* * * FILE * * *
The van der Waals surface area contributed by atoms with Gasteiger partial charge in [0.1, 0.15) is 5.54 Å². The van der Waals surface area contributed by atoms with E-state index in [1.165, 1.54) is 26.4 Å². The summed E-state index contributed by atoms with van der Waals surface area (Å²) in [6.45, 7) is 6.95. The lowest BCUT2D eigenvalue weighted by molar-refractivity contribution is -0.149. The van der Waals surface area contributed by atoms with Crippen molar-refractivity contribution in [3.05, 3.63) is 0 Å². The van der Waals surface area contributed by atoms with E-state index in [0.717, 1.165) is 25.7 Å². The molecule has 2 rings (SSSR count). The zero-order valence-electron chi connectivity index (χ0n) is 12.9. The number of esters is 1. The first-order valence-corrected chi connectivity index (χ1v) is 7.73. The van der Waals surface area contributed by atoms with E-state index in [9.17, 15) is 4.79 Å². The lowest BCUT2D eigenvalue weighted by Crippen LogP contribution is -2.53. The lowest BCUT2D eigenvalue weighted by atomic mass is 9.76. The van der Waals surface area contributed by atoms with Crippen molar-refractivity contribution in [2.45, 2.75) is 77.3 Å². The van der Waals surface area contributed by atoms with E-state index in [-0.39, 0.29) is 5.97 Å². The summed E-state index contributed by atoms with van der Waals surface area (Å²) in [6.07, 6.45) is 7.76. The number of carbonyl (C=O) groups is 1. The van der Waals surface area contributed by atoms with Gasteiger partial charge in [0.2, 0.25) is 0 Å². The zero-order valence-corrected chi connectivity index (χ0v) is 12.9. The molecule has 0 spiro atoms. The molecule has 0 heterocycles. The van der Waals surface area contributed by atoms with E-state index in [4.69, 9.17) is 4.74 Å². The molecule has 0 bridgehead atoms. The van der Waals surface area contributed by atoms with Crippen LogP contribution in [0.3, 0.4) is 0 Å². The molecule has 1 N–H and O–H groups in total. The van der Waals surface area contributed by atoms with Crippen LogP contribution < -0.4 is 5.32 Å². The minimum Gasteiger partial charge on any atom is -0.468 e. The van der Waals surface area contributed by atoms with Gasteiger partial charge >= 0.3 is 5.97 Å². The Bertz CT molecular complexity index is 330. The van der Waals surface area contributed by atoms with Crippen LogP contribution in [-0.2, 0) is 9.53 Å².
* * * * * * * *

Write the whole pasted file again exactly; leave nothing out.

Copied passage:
The van der Waals surface area contributed by atoms with Gasteiger partial charge in [0.1, 0.15) is 5.54 Å². The van der Waals surface area contributed by atoms with E-state index in [1.165, 1.54) is 26.4 Å². The summed E-state index contributed by atoms with van der Waals surface area (Å²) in [6.45, 7) is 6.95. The lowest BCUT2D eigenvalue weighted by molar-refractivity contribution is -0.149. The van der Waals surface area contributed by atoms with Crippen molar-refractivity contribution in [3.05, 3.63) is 0 Å². The van der Waals surface area contributed by atoms with E-state index in [0.717, 1.165) is 25.7 Å². The molecule has 2 rings (SSSR count). The zero-order valence-electron chi connectivity index (χ0n) is 12.9. The number of esters is 1. The first-order valence-corrected chi connectivity index (χ1v) is 7.73. The van der Waals surface area contributed by atoms with E-state index in [9.17, 15) is 4.79 Å². The lowest BCUT2D eigenvalue weighted by Crippen LogP contribution is -2.53. The lowest BCUT2D eigenvalue weighted by atomic mass is 9.76. The van der Waals surface area contributed by atoms with Crippen molar-refractivity contribution in [2.45, 2.75) is 77.3 Å². The van der Waals surface area contributed by atoms with E-state index in [-0.39, 0.29) is 5.97 Å². The summed E-state index contributed by atoms with van der Waals surface area (Å²) in [6.07, 6.45) is 7.76. The number of carbonyl (C=O) groups is 1. The van der Waals surface area contributed by atoms with Gasteiger partial charge in [0.2, 0.25) is 0 Å². The zero-order valence-corrected chi connectivity index (χ0v) is 12.9. The molecule has 0 spiro atoms. The molecule has 0 heterocycles. The van der Waals surface area contributed by atoms with E-state index in [4.69, 9.17) is 4.74 Å². The molecule has 0 bridgehead atoms. The van der Waals surface area contributed by atoms with Crippen LogP contribution in [0.3, 0.4) is 0 Å². The molecule has 1 N–H and O–H groups in total. The van der Waals surface area contributed by atoms with Crippen LogP contribution < -0.4 is 5.32 Å². The minimum Gasteiger partial charge on any atom is -0.468 e. The van der Waals surface area contributed by atoms with Gasteiger partial charge >= 0.3 is 5.97 Å². The Bertz CT molecular complexity index is 330. The van der Waals surface area contributed by atoms with Crippen LogP contribution in [-0.2, 0) is 9.53 Å².